Newswise —

When Michael Lee and Kristian Buan enrolled in Engineering 101, they never imagined they would win Wichita State University’s first Koch Innovation Challenge.

The competition, sponsored by Koch Industries, was designed to support the College of Engineering in fostering a culture of creativity, innovation, entrepreneurship and teamwork.

“We were challenged to come up with an idea of a product that would promote positive change,” said Lee. “I wasn’t expecting to win at all. There were a lot of cool things that were being designed and built within our course.”

Lee and Buan were on the team that created the Snail Shell Camper, a mobile shelter that can be pulled behind a bike.

They came up with the idea after a brainstorming session in which they created a list of community needs. They explored financial needs, building needs and several others, but decided to focus on the needs of the large homeless community in Wichita, much of which relies on bikes for transportation.

“I think homelessness in the U.S. is definitely a bigger concern than it’s made to be. It’s very easy to overlook,” says Lee. “You can drive home and not think about it the entire way home, but almost every bridge you pass has people under it.”

They hope to create a program that would allow them to donate the camper to homeless shelters, which could work with individuals to exchange nonprofit work for use of it. They want to be able to donate at least one for every five sold and are working to market it toward the right people to reach that goal.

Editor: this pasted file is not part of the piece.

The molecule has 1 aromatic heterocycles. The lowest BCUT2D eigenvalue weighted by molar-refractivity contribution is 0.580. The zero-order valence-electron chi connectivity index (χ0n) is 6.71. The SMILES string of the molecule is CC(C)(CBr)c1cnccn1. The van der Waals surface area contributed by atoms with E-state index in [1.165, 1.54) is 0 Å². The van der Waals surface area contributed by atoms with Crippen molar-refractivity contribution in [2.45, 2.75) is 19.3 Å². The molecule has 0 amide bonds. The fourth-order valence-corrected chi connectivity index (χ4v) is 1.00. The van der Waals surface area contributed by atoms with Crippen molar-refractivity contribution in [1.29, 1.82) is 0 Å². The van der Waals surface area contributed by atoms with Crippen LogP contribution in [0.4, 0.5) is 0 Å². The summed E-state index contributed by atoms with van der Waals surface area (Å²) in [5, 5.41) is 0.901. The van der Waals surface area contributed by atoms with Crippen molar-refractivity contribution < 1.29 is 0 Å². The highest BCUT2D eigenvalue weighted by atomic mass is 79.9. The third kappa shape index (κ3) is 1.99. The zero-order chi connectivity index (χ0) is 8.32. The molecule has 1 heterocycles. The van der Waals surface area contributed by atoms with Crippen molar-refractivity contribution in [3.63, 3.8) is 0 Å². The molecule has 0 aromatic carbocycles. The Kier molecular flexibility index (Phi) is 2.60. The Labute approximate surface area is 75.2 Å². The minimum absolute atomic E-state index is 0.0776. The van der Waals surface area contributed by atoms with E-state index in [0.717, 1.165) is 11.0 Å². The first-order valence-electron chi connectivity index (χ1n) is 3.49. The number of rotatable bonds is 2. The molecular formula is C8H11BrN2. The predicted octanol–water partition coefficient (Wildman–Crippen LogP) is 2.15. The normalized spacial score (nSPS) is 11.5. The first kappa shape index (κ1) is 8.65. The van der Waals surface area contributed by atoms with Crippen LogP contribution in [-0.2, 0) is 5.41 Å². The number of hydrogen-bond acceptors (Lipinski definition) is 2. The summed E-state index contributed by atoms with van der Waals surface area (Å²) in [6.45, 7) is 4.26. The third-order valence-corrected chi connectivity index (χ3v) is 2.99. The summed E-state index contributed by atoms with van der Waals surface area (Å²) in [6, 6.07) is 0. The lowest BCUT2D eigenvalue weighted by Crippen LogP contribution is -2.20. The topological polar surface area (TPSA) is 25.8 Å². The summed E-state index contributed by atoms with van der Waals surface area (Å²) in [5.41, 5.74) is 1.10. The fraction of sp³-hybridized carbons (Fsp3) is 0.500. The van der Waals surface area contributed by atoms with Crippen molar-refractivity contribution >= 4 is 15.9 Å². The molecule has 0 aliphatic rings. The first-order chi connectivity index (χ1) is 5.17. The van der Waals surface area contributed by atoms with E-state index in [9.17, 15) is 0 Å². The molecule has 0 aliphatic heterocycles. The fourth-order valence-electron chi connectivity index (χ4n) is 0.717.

“We kind of plan to market more toward long distance bikers instead of trying to market to an area that’s already underfunded and struggling,” says Lee. “It would be a little easier than attempting to make something that is super cheap for that market.”

Their design features a pop-up camper that is 37” by 27” when stored, and fits a 6’8” individual when unfolded. It’s high enough off the ground to sit above water and even has a motor to create power as it’s pulled behind the bike. The power is stored in a battery bank, accessible from inside the camper, which could charge a phone, a small heating pad or anything that needs a source of energy.

The two are working on a redesign for the camper to make it more stable and are taking advantage of the time and extra resources they have at their disposal. The first model was built in only 13 days.

The Koch Innovation Challenge awarded $1,200 in investment capital to all the winning teams, which Buan and Lee plan to use on a GoCreate membership and better materials and tools to make it more aesthetically pleasing.

Buan says this experience gave him a glimpse of what he wants to do in the future.

“It was a great hands-on experience and an opportunity to meet new people and learn new things,” he says.  

A photograph is available at

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Contact: Michael Lee, [email protected], or Kristian Buan, [email protected].